Degenerate Strategies and Cheating

Why isn't using a degenerate strategy considered cheating? Degenerate strategies take advantage of weaknesses in the rules of a game, but do not actually violate the rules. What kind of player would play in this way? The answer is both a dedicated player, who is overzealously seeking the perfect strategy, and an unsportsmanlike player, who has found a hole in the rules to exploit, even though he understands that he is not playing the game the way it was intended. These two kinds of players can both make use of degenerate strategies, depending on the context.

The difference between a dedicated player and an unsportsmanlike player is the degree to which the player subscribes to the lusory attitude. Dedicated players follow rules on all levels. Unsportsmanlike players follow the operational rules, but they do not follow all of the implicit ones. Dedicated players loyally uphold the magic circle of a game, but unsportsmanlike players fail to do so, occasionally stepping just outside its borders in order to bend the rules.

Often, whether or not a degenerate strategy is a "proper" way to play depends on how the game experience is framed. When it was discovered that Pac-Man could be played by memorizing patterns of movement instead of through improvisational moment-to-moment tactics, player reaction fell into two camps. Some frowned on using memorized play patterns as a violation of the spirit of the game. Other players, however, capitalized on patterns in order to get higher scores. These pattern players did not consider themselves to be unsportsmanlike at all: they saw themselves as dedicated players who had simply found a better (and more demanding) way to play the game.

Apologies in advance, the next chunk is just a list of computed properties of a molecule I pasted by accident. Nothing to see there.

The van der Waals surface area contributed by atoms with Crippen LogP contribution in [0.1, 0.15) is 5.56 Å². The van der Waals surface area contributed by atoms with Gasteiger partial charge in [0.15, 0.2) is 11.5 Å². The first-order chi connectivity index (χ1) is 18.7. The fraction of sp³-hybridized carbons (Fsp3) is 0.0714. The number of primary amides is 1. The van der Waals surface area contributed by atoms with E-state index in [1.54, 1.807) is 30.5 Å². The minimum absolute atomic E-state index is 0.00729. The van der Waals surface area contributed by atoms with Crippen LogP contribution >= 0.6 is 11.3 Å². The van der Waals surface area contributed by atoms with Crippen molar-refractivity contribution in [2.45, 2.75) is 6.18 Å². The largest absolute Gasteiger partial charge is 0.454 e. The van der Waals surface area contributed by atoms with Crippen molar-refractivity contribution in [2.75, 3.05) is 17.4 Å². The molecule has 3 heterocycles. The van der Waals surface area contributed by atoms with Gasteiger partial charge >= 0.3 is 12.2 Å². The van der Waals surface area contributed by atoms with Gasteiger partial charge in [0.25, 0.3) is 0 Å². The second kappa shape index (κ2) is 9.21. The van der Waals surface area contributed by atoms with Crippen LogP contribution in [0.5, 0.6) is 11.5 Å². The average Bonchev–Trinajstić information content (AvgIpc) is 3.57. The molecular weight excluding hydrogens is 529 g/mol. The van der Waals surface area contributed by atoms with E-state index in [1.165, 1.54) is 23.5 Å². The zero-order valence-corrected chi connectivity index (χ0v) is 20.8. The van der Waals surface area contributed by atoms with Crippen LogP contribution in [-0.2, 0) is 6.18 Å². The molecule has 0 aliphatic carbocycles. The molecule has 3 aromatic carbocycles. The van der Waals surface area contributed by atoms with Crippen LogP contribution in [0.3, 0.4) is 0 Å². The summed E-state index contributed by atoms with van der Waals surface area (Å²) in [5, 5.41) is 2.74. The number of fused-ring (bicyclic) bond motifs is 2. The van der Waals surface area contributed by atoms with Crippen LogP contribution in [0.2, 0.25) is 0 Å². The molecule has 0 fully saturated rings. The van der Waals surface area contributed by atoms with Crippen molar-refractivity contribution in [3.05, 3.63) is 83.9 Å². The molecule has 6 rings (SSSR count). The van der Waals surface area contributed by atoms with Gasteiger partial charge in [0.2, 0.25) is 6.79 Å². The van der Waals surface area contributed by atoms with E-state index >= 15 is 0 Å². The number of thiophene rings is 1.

Is the same true of memorizing algorithms to solve the rubiks cube?

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 Rules of Play: Game Design Fundamentals
Books, Brochures, and Chapters>Book:  Salen, Katie (2003925), Rules of Play: Game Design Fundamentals, Retrieved on 2018-07-27
Folksonomies: games game design gameplay